I wanted to showcase a little camera comparison I used to illustrate my points on gear acquisition. We are all at fault for lusting after the latest and greatest gear available to us on the market. I know I have, but that lust comes with a price tag and a trade-off.
Having dusted off my very first DSLR (Canon D30), I put it to the test against my current Canon 1D Mark IV. In doing so, I made some startling and not-so-startling discoveries (as one could only imagine)…
In 1964, Ansel Adams was commissioned by UC President Clark Kerr to document the people, nine campuses, and state-wide research stations of the University of California. Adams took over 6000 photographs, making the project second in scale only to his iconic images of Yosemite.
KATUPhotos: “Ring of fire” solar eclipsePioneer Press(AP Photo/Toru Takahashi) A partial annular solar eclipse is seen over Beijing on Monday. Millions in Asia watched as a rare "ring of fire" eclipse crossed their skies early Monday.
Philipp Klinger has an eye for beautiful lines, shapes and patterns. In this series, he captures one of the most iconic cities in the world: Paris, France, and does it great justice. Instead of taking conventional shots of the city, Philipp goes out and captures the things you might never notice.
The Olympus BioScapes Digital Imaging Competition winners are currently on display at the New York Hall of Science. This competition, in its ninth year, is a dynamic international photo competition which honors the world's most extraordinary microscope images and videos of biological subjects. The Olympus BioScapes exhibit will be on display through August 31st. You can see the winners and many honorable mentions on the Olympus Bioscapes web site. -- Paula Nelson
Have you ever wondered how tilt-shift miniature photography works and why it looks so strangely convincing? Have you ever wanted to have a tilt-shift lens but couldn't afford the hundreds of dollars needed to buy one? Have you ever wanted to take real tilt-shift photos? Then this short introduction to tilt-shift photography and DIY tilt-shift lens building is probably for you.
The Japanese photographer perhaps best known for shooting at night and on the street is Daido Moriyama, so it’s appropriate that Takehiko Nakafuji studied under him. Nakafuji recently published a two-volume book of photographs of nocturnal Tokyo called Night Crawler, the first volume containing images taken in 1995 and the second images taken in 2010. The combination shows changes in both the city and the man, evoking by turns the restless excitement and raffish charm of Tokyo’s underbelly, and a lonely, sombre place.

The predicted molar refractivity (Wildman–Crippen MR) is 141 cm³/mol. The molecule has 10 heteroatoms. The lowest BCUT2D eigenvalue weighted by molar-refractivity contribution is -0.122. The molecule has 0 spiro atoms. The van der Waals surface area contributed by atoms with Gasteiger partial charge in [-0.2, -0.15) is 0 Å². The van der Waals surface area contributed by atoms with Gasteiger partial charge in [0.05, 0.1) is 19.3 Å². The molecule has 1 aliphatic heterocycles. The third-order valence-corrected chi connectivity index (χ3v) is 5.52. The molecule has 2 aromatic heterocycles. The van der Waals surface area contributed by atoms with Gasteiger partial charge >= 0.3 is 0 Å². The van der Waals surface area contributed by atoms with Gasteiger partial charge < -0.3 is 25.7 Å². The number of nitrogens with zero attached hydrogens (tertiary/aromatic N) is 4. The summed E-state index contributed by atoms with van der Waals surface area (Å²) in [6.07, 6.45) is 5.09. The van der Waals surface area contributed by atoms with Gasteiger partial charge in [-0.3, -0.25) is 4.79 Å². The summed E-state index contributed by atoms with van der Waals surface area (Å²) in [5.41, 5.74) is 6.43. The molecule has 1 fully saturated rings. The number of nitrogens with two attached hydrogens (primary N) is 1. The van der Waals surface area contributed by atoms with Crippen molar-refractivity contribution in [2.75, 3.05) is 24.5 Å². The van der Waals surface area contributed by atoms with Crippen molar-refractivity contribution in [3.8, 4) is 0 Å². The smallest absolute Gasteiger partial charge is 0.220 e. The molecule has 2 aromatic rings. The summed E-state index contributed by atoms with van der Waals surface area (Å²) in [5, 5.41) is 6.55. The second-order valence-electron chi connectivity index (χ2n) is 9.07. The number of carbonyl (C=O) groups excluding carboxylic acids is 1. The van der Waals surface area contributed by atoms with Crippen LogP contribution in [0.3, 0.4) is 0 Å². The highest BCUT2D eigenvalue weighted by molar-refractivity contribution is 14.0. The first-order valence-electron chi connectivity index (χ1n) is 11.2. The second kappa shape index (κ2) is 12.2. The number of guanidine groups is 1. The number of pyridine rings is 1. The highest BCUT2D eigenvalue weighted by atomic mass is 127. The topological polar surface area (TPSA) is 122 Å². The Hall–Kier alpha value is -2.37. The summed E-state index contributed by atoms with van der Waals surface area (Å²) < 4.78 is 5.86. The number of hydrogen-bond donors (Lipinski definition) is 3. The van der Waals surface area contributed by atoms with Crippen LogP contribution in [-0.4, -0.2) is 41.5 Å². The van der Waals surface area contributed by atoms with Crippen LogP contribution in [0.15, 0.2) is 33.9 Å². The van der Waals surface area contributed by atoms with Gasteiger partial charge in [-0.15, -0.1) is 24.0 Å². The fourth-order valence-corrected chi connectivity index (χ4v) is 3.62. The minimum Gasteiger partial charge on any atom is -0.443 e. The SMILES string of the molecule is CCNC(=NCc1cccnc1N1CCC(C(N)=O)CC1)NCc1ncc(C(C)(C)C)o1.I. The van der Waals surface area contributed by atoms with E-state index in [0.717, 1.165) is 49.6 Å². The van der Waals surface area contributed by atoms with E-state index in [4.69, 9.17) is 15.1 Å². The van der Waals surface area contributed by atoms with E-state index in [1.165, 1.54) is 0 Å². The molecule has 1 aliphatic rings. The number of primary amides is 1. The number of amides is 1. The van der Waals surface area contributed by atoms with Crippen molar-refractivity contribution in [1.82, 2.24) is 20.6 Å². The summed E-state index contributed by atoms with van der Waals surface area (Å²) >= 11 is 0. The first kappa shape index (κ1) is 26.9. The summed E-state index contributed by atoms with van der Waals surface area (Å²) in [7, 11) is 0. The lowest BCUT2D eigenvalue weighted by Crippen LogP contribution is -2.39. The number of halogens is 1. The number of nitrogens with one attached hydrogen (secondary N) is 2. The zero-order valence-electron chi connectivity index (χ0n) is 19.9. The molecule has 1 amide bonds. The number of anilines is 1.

"Burma (also known as Myanmar) appears to be on a fast track toward openness and democratization, after decades of harsh military rule that left it one of the least-developed countries in the world. Although the military still holds most of the power, President Thein Sein's new civilian government continues to pursue a broad campaign of political and economic reform, reconciliation, and engagement with the rest of the world. In January of 2012, more than 20 years after withdrawing its ambassador, the United States restored diplomatic relations with Burma. But with change comes challenge, especially for a nation mired in poverty and ongoing sectarian disputes. Collected here are recent scenes from Burma as its people struggle to emerge from 50 years of oppression."
Ray Bradbury has passed away at age 91. I attribute my love of reading to Mr. Bradbury. He wrote about three dimensional screens that could turn a room into the projection of one's own imagination including sound, smell, and emotion.
In Fahrenheit 451, he warned us about the consequences of the technological, totalitarian state.
"Cityscape shots are a little tricky because it’s tough to get a good overall image focus. In the shot above, I used my Canon 5D Mark III to dial in focus to get the best focus possible before taking the shot. After focusing, the only variable I couldn’t control was the wind, but for a 30 second exposure the result was okay – not great, but okay. (NOTE: The shot you see above is cropped and edited – click the image to see the out of camera original)
Once I have my settings dialed in, I switch to manual focus and use Live View at its maximum zoom to adjust my focus on items in the foreground and background to get the best balance of focus across the entire image. This is the greatest reason to use Live View in my opinion, so it’s automatic anytime I’m doing any shot that will allow me to use it (typically landscape or other static subject work).
For this to work my camera must be on a tripod and my subject must be static. The scene above of Seattle is a great test, so I took a few shots. While I’m not super happy with any of the shots I took due to wind, one of the huge problems I had during this test when comparing the Canon 5D Mark III against the Nikon D800 was the performance of the Live View on the D800.
Simply put, I found the Live View feature on the D800 to be unusable at maximum zoom under low light conditions like these. When I would zoom in with the Canon I’d get great detail and could easily dial in my focus on a detail like the people in top of the Space Needle. However, when I zoomed in with the Nikon all I could see was noise like you’d see on a old analog color TV. It was horrible and unusable..."
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